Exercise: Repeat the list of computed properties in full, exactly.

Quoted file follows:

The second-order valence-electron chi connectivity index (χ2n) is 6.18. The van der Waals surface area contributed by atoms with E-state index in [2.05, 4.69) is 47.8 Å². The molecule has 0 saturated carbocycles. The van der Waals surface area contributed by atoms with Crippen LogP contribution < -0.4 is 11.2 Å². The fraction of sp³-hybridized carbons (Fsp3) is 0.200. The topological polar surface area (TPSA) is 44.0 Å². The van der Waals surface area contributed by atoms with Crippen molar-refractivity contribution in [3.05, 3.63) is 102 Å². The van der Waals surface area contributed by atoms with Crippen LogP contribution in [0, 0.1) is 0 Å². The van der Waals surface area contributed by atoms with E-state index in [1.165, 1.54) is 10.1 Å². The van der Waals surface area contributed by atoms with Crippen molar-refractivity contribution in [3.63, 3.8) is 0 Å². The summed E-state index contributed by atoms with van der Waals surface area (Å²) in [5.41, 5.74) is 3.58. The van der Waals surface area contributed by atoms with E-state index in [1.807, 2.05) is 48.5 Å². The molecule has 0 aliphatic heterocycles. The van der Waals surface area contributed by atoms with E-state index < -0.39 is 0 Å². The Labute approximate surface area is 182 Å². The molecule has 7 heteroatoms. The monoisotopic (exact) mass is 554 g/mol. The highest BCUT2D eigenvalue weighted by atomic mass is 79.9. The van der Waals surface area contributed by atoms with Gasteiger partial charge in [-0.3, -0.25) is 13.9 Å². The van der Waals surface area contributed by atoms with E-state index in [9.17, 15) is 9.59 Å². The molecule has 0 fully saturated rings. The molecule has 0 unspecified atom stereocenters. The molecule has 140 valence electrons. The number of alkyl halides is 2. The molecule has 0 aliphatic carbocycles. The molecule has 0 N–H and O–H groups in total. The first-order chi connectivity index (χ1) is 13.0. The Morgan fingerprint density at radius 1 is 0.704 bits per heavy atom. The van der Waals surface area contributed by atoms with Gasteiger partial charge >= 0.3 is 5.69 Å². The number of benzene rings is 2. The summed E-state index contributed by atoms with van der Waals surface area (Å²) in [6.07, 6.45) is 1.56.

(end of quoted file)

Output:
The second-order valence-electron chi connectivity index (χ2n) is 6.18. The van der Waals surface area contributed by atoms with E-state index in [2.05, 4.69) is 47.8 Å². The molecule has 0 saturated carbocycles. The van der Waals surface area contributed by atoms with Crippen LogP contribution < -0.4 is 11.2 Å². The fraction of sp³-hybridized carbons (Fsp3) is 0.200. The topological polar surface area (TPSA) is 44.0 Å². The van der Waals surface area contributed by atoms with Crippen molar-refractivity contribution in [3.05, 3.63) is 102 Å². The van der Waals surface area contributed by atoms with Crippen LogP contribution in [0, 0.1) is 0 Å². The van der Waals surface area contributed by atoms with E-state index in [1.165, 1.54) is 10.1 Å². The van der Waals surface area contributed by atoms with Crippen molar-refractivity contribution in [3.63, 3.8) is 0 Å². The summed E-state index contributed by atoms with van der Waals surface area (Å²) in [5.41, 5.74) is 3.58. The van der Waals surface area contributed by atoms with E-state index in [1.807, 2.05) is 48.5 Å². The molecule has 0 aliphatic heterocycles. The van der Waals surface area contributed by atoms with E-state index < -0.39 is 0 Å². The Labute approximate surface area is 182 Å². The molecule has 7 heteroatoms. The monoisotopic (exact) mass is 554 g/mol. The highest BCUT2D eigenvalue weighted by atomic mass is 79.9. The van der Waals surface area contributed by atoms with Gasteiger partial charge in [-0.3, -0.25) is 13.9 Å². The van der Waals surface area contributed by atoms with E-state index in [9.17, 15) is 9.59 Å². The molecule has 0 fully saturated rings. The molecule has 0 unspecified atom stereocenters. The molecule has 140 valence electrons. The number of alkyl halides is 2. The molecule has 0 aliphatic carbocycles. The molecule has 0 N–H and O–H groups in total. The first-order chi connectivity index (χ1) is 13.0. The Morgan fingerprint density at radius 1 is 0.704 bits per heavy atom. The van der Waals surface area contributed by atoms with Gasteiger partial charge >= 0.3 is 5.69 Å². The number of benzene rings is 2. The summed E-state index contributed by atoms with van der Waals surface area (Å²) in [6.07, 6.45) is 1.56.